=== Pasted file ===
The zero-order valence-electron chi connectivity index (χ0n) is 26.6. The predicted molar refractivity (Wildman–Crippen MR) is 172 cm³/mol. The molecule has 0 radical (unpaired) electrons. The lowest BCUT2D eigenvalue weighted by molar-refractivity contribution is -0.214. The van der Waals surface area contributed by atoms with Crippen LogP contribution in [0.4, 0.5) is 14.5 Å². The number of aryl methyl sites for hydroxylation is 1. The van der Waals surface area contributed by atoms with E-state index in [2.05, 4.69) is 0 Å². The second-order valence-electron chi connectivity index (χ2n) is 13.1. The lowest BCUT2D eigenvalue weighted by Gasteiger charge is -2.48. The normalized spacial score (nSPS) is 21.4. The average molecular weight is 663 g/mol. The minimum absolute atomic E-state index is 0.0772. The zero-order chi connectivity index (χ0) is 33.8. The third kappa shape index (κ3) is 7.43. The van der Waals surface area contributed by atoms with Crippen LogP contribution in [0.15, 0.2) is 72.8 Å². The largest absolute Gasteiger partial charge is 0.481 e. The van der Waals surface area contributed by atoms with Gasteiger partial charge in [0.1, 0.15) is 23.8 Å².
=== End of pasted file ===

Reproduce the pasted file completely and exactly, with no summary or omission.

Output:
The zero-order valence-electron chi connectivity index (χ0n) is 26.6. The predicted molar refractivity (Wildman–Crippen MR) is 172 cm³/mol. The molecule has 0 radical (unpaired) electrons. The lowest BCUT2D eigenvalue weighted by molar-refractivity contribution is -0.214. The van der Waals surface area contributed by atoms with Crippen LogP contribution in [0.4, 0.5) is 14.5 Å². The number of aryl methyl sites for hydroxylation is 1. The van der Waals surface area contributed by atoms with E-state index in [2.05, 4.69) is 0 Å². The second-order valence-electron chi connectivity index (χ2n) is 13.1. The lowest BCUT2D eigenvalue weighted by Gasteiger charge is -2.48. The normalized spacial score (nSPS) is 21.4. The average molecular weight is 663 g/mol. The minimum absolute atomic E-state index is 0.0772. The zero-order chi connectivity index (χ0) is 33.8. The third kappa shape index (κ3) is 7.43. The van der Waals surface area contributed by atoms with Crippen LogP contribution in [0.15, 0.2) is 72.8 Å². The largest absolute Gasteiger partial charge is 0.481 e. The van der Waals surface area contributed by atoms with Gasteiger partial charge in [0.1, 0.15) is 23.8 Å².